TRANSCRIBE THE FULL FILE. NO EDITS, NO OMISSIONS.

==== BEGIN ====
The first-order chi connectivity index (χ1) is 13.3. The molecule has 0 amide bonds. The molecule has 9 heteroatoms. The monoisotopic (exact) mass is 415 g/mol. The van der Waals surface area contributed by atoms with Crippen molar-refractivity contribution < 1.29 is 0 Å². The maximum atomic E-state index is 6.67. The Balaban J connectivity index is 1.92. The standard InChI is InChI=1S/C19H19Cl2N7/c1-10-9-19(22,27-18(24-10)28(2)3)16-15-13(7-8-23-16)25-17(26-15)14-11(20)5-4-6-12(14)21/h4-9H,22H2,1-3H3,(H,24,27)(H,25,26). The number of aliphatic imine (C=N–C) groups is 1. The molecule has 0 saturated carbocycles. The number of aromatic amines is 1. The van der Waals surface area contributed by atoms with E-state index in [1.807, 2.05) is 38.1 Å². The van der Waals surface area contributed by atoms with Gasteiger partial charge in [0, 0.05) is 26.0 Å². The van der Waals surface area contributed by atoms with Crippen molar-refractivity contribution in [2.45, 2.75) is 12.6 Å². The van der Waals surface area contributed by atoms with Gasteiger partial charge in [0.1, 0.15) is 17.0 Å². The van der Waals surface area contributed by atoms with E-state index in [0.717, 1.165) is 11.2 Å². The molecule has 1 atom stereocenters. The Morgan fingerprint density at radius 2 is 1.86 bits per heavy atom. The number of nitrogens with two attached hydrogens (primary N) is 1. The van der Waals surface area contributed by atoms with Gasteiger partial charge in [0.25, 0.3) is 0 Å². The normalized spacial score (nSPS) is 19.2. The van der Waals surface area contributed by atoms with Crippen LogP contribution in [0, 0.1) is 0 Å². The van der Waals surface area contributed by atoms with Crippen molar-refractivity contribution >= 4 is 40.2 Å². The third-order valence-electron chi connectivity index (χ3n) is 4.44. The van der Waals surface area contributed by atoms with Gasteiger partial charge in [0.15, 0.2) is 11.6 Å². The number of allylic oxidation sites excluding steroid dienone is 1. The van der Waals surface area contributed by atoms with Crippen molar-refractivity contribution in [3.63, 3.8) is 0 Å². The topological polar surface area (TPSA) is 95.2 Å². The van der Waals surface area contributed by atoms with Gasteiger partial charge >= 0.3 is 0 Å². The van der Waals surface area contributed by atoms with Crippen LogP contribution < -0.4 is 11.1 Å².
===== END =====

The first-order chi connectivity index (χ1) is 13.3. The molecule has 0 amide bonds. The molecule has 9 heteroatoms. The monoisotopic (exact) mass is 415 g/mol. The van der Waals surface area contributed by atoms with Crippen molar-refractivity contribution < 1.29 is 0 Å². The maximum atomic E-state index is 6.67. The Balaban J connectivity index is 1.92. The standard InChI is InChI=1S/C19H19Cl2N7/c1-10-9-19(22,27-18(24-10)28(2)3)16-15-13(7-8-23-16)25-17(26-15)14-11(20)5-4-6-12(14)21/h4-9H,22H2,1-3H3,(H,24,27)(H,25,26). The number of aliphatic imine (C=N–C) groups is 1. The molecule has 0 saturated carbocycles. The number of aromatic amines is 1. The van der Waals surface area contributed by atoms with E-state index in [1.807, 2.05) is 38.1 Å². The van der Waals surface area contributed by atoms with Gasteiger partial charge in [0, 0.05) is 26.0 Å². The van der Waals surface area contributed by atoms with Crippen molar-refractivity contribution in [2.45, 2.75) is 12.6 Å². The van der Waals surface area contributed by atoms with Gasteiger partial charge in [0.1, 0.15) is 17.0 Å². The van der Waals surface area contributed by atoms with E-state index in [0.717, 1.165) is 11.2 Å². The molecule has 1 atom stereocenters. The Morgan fingerprint density at radius 2 is 1.86 bits per heavy atom. The number of nitrogens with two attached hydrogens (primary N) is 1. The van der Waals surface area contributed by atoms with Gasteiger partial charge in [0.25, 0.3) is 0 Å². The normalized spacial score (nSPS) is 19.2. The van der Waals surface area contributed by atoms with Crippen LogP contribution in [0, 0.1) is 0 Å². The van der Waals surface area contributed by atoms with Crippen molar-refractivity contribution >= 4 is 40.2 Å². The third-order valence-electron chi connectivity index (χ3n) is 4.44. The van der Waals surface area contributed by atoms with Gasteiger partial charge in [0.15, 0.2) is 11.6 Å². The number of allylic oxidation sites excluding steroid dienone is 1. The van der Waals surface area contributed by atoms with Crippen molar-refractivity contribution in [3.63, 3.8) is 0 Å². The topological polar surface area (TPSA) is 95.2 Å². The van der Waals surface area contributed by atoms with Gasteiger partial charge >= 0.3 is 0 Å². The van der Waals surface area contributed by atoms with Crippen LogP contribution < -0.4 is 11.1 Å².